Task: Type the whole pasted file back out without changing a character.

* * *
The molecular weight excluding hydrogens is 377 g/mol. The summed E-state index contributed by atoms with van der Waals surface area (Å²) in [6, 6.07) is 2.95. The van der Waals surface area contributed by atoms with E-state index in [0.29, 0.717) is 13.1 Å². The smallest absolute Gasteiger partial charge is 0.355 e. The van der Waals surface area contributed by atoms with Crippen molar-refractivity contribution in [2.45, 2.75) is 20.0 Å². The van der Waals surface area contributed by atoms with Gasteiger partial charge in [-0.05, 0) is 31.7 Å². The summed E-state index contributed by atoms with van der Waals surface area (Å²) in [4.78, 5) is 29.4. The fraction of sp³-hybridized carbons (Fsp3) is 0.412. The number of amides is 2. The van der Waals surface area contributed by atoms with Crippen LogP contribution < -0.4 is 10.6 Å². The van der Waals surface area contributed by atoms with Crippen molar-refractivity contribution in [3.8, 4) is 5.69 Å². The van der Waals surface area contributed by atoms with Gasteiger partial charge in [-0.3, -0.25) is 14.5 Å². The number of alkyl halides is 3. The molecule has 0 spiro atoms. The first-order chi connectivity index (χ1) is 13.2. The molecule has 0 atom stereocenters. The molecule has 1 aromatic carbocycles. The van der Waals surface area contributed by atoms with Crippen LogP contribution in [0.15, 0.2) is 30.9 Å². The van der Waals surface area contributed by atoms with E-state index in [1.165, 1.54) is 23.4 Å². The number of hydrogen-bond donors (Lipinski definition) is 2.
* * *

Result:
The molecular weight excluding hydrogens is 377 g/mol. The summed E-state index contributed by atoms with van der Waals surface area (Å²) in [6, 6.07) is 2.95. The van der Waals surface area contributed by atoms with E-state index in [0.29, 0.717) is 13.1 Å². The smallest absolute Gasteiger partial charge is 0.355 e. The van der Waals surface area contributed by atoms with Crippen molar-refractivity contribution in [2.45, 2.75) is 20.0 Å². The van der Waals surface area contributed by atoms with Gasteiger partial charge in [-0.05, 0) is 31.7 Å². The summed E-state index contributed by atoms with van der Waals surface area (Å²) in [4.78, 5) is 29.4. The fraction of sp³-hybridized carbons (Fsp3) is 0.412. The number of amides is 2. The van der Waals surface area contributed by atoms with Crippen LogP contribution < -0.4 is 10.6 Å². The van der Waals surface area contributed by atoms with Crippen molar-refractivity contribution in [3.8, 4) is 5.69 Å². The van der Waals surface area contributed by atoms with Gasteiger partial charge in [-0.3, -0.25) is 14.5 Å². The number of alkyl halides is 3. The molecule has 0 spiro atoms. The first-order chi connectivity index (χ1) is 13.2. The molecule has 0 atom stereocenters. The molecule has 1 aromatic carbocycles. The van der Waals surface area contributed by atoms with Crippen LogP contribution in [0.15, 0.2) is 30.9 Å². The van der Waals surface area contributed by atoms with E-state index in [1.165, 1.54) is 23.4 Å². The number of hydrogen-bond donors (Lipinski definition) is 2.